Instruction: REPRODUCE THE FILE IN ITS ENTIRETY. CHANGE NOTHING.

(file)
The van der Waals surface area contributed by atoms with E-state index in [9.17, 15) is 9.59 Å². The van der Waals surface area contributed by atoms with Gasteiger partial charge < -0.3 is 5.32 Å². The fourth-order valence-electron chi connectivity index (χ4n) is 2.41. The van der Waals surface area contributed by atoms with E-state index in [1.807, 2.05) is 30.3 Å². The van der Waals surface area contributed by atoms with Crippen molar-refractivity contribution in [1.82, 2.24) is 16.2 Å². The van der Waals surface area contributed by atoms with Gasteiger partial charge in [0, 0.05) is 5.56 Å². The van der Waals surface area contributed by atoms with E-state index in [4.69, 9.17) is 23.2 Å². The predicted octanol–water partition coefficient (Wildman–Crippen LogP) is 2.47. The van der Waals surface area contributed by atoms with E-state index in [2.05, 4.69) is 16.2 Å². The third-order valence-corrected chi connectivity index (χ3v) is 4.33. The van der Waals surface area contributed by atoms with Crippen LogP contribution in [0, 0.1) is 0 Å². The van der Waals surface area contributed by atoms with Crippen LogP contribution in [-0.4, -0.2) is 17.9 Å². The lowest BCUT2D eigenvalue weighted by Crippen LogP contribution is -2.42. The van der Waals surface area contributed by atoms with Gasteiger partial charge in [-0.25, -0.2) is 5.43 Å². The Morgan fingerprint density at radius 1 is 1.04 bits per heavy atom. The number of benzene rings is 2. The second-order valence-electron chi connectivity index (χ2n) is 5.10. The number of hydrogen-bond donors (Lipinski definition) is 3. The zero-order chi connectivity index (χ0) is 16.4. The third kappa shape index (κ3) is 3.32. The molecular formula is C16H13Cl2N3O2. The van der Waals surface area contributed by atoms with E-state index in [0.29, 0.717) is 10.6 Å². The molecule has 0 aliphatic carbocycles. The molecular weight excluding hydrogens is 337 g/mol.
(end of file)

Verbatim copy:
The van der Waals surface area contributed by atoms with E-state index in [9.17, 15) is 9.59 Å². The van der Waals surface area contributed by atoms with Gasteiger partial charge < -0.3 is 5.32 Å². The fourth-order valence-electron chi connectivity index (χ4n) is 2.41. The van der Waals surface area contributed by atoms with E-state index in [1.807, 2.05) is 30.3 Å². The van der Waals surface area contributed by atoms with Crippen molar-refractivity contribution in [1.82, 2.24) is 16.2 Å². The van der Waals surface area contributed by atoms with Gasteiger partial charge in [0, 0.05) is 5.56 Å². The van der Waals surface area contributed by atoms with E-state index in [4.69, 9.17) is 23.2 Å². The predicted octanol–water partition coefficient (Wildman–Crippen LogP) is 2.47. The van der Waals surface area contributed by atoms with E-state index in [2.05, 4.69) is 16.2 Å². The third-order valence-corrected chi connectivity index (χ3v) is 4.33. The van der Waals surface area contributed by atoms with Crippen LogP contribution in [0, 0.1) is 0 Å². The van der Waals surface area contributed by atoms with Crippen LogP contribution in [-0.4, -0.2) is 17.9 Å². The lowest BCUT2D eigenvalue weighted by Crippen LogP contribution is -2.42. The van der Waals surface area contributed by atoms with Gasteiger partial charge in [-0.25, -0.2) is 5.43 Å². The Morgan fingerprint density at radius 1 is 1.04 bits per heavy atom. The number of benzene rings is 2. The second-order valence-electron chi connectivity index (χ2n) is 5.10. The number of hydrogen-bond donors (Lipinski definition) is 3. The zero-order chi connectivity index (χ0) is 16.4. The third kappa shape index (κ3) is 3.32. The molecular formula is C16H13Cl2N3O2. The van der Waals surface area contributed by atoms with E-state index in [0.29, 0.717) is 10.6 Å². The molecule has 0 aliphatic carbocycles. The molecular weight excluding hydrogens is 337 g/mol.